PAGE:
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Immune response studies with Wuchereria bancrofti vespid allergen homologue (WbVAH) in human lymphatic filariasis

Anand, Setty Balakrishnan, Gnanasekar, Munirathinam, Thangadurai, Mani, Prabhu, Prince R., Kaliraj, Perumal, Ramaswamy, Kalyanasundaram
Parasitology research 2007 v.101 no.4 pp. 981-988
Brugia malayi, Wuchereria bancrofti, animal models, antibodies, antigens, filariasis, humans, immune response, interferon-gamma, interleukin-10, mononuclear leukocytes, parasites, patients, sequence analysis, vaccination, vaccine development, venoms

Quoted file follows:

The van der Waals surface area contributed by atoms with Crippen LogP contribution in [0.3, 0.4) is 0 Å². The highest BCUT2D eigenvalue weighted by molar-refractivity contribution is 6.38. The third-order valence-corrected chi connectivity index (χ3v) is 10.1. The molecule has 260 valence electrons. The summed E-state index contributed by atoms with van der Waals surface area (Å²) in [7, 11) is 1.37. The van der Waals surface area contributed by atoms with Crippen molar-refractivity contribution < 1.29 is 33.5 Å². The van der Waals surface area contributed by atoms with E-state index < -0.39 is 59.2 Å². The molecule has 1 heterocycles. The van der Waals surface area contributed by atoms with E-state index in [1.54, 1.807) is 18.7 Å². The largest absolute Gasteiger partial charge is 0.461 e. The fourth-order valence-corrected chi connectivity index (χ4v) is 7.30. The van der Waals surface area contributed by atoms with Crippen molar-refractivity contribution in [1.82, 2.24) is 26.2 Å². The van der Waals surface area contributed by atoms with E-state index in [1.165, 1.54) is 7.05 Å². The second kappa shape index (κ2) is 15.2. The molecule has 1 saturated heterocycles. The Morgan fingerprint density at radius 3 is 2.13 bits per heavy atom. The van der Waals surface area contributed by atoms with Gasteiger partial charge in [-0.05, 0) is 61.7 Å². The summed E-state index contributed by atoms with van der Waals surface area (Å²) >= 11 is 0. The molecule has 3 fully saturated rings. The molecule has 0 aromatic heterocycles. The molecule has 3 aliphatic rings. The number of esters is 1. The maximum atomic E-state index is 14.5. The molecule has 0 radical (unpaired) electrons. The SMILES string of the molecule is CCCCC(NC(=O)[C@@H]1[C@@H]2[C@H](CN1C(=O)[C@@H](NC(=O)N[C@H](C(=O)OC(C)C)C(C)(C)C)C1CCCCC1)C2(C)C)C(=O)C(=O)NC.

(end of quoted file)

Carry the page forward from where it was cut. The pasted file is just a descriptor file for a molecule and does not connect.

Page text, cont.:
A homologue of Brugia malayi venom allergen (BmVAH) was cloned from the infective stages (L3) of Wuchereria bancrofti. Sequence analysis showed 90% sequence identity between WbVAH and BmVAH. Recombinant WbVAH was then expressed and purified. VAH from other nematode parasites is being evaluated as potential vaccine candidates. Because W. bancrofti infections are more prevalent than B. malayi, it will significantly benefit using W. bancrofti antigens for vaccine development. In this study, we have evaluated the human immune responses to rWbVAH in putatively immune individuals who live in the endemic regions (endemic normal, EN) to determine the vaccine potential of WbVAH. These responses were then compared to those in infected individuals (microfilaraemic, MF and chronic pathology, CP). Results show that EN subjects carry WbVAH-specific IgG1, IgG2, and IgG3 circulating antibodies. It is interesting to note that CP patients also carried antibodies against WbVAH that was mainly of the IgG3 isotype. Peripheral blood mononuclear cells (PBMC) from EN individuals responded strongly to rWbVAH by proliferating and secreting IFN-γ. PBMC from MF patients also proliferated in response to rWbVAH but secreted mainly IL-10. Thus, there was a clear dichotomy in the cytokine production by infected patients vs individuals who are putatively immune (EN). Although vaccine potential of WbVAH has not been established yet, our findings suggest that WbVAH mediated immune responses in EN individuals is primarily Th1-biased. Further vaccination studies are underway in animal models to determine the role of WbVAH in protective immunity against W. bancrofti and B. malayi infections.